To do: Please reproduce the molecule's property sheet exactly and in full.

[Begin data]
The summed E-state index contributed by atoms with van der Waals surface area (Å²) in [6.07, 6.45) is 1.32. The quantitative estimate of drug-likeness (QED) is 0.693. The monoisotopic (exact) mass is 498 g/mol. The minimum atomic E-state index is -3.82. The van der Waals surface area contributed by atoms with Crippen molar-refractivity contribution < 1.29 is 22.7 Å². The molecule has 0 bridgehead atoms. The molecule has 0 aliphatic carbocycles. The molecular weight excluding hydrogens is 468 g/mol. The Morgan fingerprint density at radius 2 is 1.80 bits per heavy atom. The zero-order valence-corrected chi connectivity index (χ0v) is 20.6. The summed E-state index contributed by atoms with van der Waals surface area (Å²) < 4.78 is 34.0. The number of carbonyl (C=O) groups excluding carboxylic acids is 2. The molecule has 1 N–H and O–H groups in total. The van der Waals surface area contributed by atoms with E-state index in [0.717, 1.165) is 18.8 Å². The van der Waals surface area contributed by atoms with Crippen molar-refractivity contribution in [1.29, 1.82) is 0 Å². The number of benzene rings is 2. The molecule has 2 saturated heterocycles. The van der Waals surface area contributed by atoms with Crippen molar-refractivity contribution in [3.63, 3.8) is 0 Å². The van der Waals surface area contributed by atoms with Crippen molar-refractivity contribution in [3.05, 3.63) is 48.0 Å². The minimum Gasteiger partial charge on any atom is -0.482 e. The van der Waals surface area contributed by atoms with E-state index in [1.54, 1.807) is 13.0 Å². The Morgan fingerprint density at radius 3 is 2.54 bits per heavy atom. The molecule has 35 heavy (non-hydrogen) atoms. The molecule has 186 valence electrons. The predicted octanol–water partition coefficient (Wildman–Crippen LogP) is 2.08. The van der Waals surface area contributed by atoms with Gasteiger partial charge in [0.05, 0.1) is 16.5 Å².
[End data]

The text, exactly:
The summed E-state index contributed by atoms with van der Waals surface area (Å²) in [6.07, 6.45) is 1.32. The quantitative estimate of drug-likeness (QED) is 0.693. The monoisotopic (exact) mass is 498 g/mol. The minimum atomic E-state index is -3.82. The van der Waals surface area contributed by atoms with Crippen molar-refractivity contribution < 1.29 is 22.7 Å². The molecule has 0 bridgehead atoms. The molecule has 0 aliphatic carbocycles. The molecular weight excluding hydrogens is 468 g/mol. The Morgan fingerprint density at radius 2 is 1.80 bits per heavy atom. The zero-order valence-corrected chi connectivity index (χ0v) is 20.6. The summed E-state index contributed by atoms with van der Waals surface area (Å²) < 4.78 is 34.0. The number of carbonyl (C=O) groups excluding carboxylic acids is 2. The molecule has 1 N–H and O–H groups in total. The van der Waals surface area contributed by atoms with E-state index in [0.717, 1.165) is 18.8 Å². The van der Waals surface area contributed by atoms with Crippen molar-refractivity contribution in [1.29, 1.82) is 0 Å². The number of benzene rings is 2. The molecule has 2 saturated heterocycles. The van der Waals surface area contributed by atoms with Crippen molar-refractivity contribution in [3.63, 3.8) is 0 Å². The van der Waals surface area contributed by atoms with Crippen molar-refractivity contribution in [3.05, 3.63) is 48.0 Å². The minimum Gasteiger partial charge on any atom is -0.482 e. The van der Waals surface area contributed by atoms with E-state index in [1.54, 1.807) is 13.0 Å². The Morgan fingerprint density at radius 3 is 2.54 bits per heavy atom. The molecule has 35 heavy (non-hydrogen) atoms. The molecule has 186 valence electrons. The predicted octanol–water partition coefficient (Wildman–Crippen LogP) is 2.08. The van der Waals surface area contributed by atoms with Gasteiger partial charge in [0.05, 0.1) is 16.5 Å².